The Port Authority released its WTC Rebuilding Report,"A Roadmap Forward"
Driven by the Governor David Paterson’s mandate for accountability and honesty, the Port Authority released its highly anticipated World Trade Center (WTC) rebuilding report last week. “A Roadmap Forward” outlines new dates and revised budgets for each of its projects on the 16-acre site, including design changes made to help expedite its nearly $7 billion redevelopment program.
Executive Director Chris Ward reviewed the report with Community Board 1’s WTC Redevelopment Committee on October 6th. He explained that while completion dates for each Port Authority project have slipped, the new timetables are as accurate as possible and account for the extensive infrastructure work that literally forms the foundation of the entire site.
The biggest design changes are to the $3.2 billion WTC Transportation Hub, now slated for “probabilistic” completion in the second quarter of 2014. Working with architect Santiago Calatrava, Port Authority engineers simplified the 800,000-square-foot hub design while “retaining the iconic vision” unveiled four years ago. The new plan uses columns and other conventional design elements that save time and money.
Most notably, the hub’s “wings” will no longer be moveable, the south wings will be shortened, and the long expanses of undulating girders inside the main hall will be supported by a single plate on vertical columns. That plate girder allows crews to “build the roof first,” said Ward, enabling construction of the hub’s upper and lower levels to take place simultaneously.
The “deckover solution,” as the report calls the plate-girder plan, means that the hub’s PATH mezzanine level will be in place first. The mezzanine forms the floor of the National 9/11 Memorial plaza, thereby separating WTC hub from Memorial construction. This vital engineering change will reduce the need for temporary structures and speed work to meet the Memorial plaza’s opening date of September 11, 2011, with the entire complex done by late 2013.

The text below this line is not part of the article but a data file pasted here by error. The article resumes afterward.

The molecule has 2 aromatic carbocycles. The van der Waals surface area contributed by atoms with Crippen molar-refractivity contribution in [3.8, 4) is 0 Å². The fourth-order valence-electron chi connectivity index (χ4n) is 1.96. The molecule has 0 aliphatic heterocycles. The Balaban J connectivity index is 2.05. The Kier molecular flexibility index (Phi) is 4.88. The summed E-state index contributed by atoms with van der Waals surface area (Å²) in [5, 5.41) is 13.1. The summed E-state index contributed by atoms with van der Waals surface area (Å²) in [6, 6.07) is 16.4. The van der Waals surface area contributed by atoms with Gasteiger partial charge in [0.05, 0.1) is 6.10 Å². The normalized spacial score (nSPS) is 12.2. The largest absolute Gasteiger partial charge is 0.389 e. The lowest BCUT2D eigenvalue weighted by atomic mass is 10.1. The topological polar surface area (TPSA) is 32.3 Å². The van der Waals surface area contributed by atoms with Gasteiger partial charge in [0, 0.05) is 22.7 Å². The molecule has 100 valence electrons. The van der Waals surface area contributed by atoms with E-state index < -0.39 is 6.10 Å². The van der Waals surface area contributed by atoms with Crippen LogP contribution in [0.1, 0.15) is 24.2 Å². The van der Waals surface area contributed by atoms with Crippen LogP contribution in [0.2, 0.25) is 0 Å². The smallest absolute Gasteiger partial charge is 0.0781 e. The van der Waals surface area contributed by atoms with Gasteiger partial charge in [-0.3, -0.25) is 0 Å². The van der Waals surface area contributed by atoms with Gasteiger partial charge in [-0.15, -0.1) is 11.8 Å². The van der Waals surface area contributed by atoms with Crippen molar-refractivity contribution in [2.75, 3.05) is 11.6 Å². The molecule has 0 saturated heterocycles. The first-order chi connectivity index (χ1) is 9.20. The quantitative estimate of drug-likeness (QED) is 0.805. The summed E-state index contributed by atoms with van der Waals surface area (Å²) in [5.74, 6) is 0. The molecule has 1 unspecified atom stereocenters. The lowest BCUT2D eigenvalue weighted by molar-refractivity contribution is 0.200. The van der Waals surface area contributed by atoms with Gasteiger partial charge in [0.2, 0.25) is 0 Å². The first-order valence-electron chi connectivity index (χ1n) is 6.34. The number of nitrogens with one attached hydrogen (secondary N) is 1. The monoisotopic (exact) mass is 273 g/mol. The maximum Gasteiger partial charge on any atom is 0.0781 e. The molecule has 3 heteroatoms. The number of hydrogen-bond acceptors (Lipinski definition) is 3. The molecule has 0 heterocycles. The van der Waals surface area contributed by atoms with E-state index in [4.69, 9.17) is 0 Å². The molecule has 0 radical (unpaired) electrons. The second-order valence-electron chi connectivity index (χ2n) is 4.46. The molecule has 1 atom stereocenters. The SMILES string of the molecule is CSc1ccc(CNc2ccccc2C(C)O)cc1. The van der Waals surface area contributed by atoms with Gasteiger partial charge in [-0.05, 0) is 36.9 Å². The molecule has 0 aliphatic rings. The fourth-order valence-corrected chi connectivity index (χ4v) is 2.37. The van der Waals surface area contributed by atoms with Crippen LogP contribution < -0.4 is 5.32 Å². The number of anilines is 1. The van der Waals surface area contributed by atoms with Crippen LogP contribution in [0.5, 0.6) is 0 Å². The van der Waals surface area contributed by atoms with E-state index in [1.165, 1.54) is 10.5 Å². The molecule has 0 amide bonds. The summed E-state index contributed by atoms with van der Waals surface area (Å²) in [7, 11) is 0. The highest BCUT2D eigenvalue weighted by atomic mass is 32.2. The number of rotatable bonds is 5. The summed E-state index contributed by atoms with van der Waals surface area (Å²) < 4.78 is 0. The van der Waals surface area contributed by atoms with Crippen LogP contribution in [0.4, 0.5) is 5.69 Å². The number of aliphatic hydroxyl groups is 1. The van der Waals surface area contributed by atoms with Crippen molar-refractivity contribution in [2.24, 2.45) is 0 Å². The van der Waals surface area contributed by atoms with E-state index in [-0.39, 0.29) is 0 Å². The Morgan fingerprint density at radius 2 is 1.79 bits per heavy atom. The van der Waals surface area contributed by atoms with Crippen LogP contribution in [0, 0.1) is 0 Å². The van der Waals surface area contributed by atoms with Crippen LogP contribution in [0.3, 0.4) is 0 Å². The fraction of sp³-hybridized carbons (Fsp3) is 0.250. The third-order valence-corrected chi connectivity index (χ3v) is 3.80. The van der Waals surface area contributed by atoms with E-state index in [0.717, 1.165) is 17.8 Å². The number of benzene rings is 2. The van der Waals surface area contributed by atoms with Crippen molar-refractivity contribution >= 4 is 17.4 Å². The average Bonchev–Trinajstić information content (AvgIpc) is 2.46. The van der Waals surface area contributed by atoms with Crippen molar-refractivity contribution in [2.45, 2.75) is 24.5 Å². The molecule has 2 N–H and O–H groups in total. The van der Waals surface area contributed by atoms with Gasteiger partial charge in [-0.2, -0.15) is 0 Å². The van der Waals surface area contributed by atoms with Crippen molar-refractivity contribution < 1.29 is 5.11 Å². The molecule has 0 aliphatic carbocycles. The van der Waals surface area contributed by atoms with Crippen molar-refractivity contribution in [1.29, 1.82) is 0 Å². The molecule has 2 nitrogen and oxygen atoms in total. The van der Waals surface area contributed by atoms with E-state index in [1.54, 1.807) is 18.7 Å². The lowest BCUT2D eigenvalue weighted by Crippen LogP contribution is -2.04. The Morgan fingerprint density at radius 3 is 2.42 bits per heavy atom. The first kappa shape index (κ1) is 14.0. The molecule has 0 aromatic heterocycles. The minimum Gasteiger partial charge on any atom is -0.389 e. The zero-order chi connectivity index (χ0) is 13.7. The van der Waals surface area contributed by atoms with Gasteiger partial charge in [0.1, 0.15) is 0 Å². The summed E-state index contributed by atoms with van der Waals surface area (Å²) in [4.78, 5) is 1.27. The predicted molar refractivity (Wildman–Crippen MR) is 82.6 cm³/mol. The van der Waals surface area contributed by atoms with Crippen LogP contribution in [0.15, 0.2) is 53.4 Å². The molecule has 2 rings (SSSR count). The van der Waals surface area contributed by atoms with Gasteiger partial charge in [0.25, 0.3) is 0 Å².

As the city’s third-largest transit center, the WTC hub still will connect with every downtown subway line either directly or via the Fulton Street Transit Center, as well at to Battery Park City’s World Financial Center. Part of the redesign included shifting both entrances to the 1 and R/W subway stations to the hub’s center line for better wayfinding. The hub’s multi-level retail program will remain the same, and still extend to the lower floors of the WTC’s four skyscrapers.
The Port will reconfigure the underpinning of the 1 subway box that bisects the WTC site. The simplified plan is a “top down” design that lets crews construct the subway’s ventilation and mechanical levels, while building out the actual Greenwich Street roadway above the box at a cost of $281 million.
Beneath the various WTC structures, the Port is building the Vehicular Security Center (VSC), a network of underground roadways, ramps, security checkpoints, and parking. At a cost of $633 million, the VSC will open in the third quarter of 2012 -- a date reached now that the Port secured an agreement with St. Nicholas Greek Orthodox Church, the landowner on the WTC’s southern border. The 130 Liberty Deconstruction Project, 9A Project and Liberty Street Bridge have been scheduled to accommodate the new construction schedule for the VCS. The agency also has acquired full control of the VSC from the Federal Transit Administration to help expedite its construction, and is collaborating with the Police Department to ensure security throughout the complex.
With construction costs on the rise, the price tag of the Freedom Tower -- now also known as 1 World Trade Center -- rose to $3.1 billion, while its completion slipped to the fourth quarter of 2013.
Ward also reported that to help ensure progress at the Trade Center, the Port Authority has created the Office of Construction Logistics. Led by Quentin Brathwaite, who also serves as assistant director of WTC construction, the department will handle internal coordination, project-consultant management, and continued community outreach on rebuilding and quality-of-life issues.
To that end, the Port launched the new website www.wtcprogress.com, where the public can read updates and view images of the WTC’s rebuilding progress.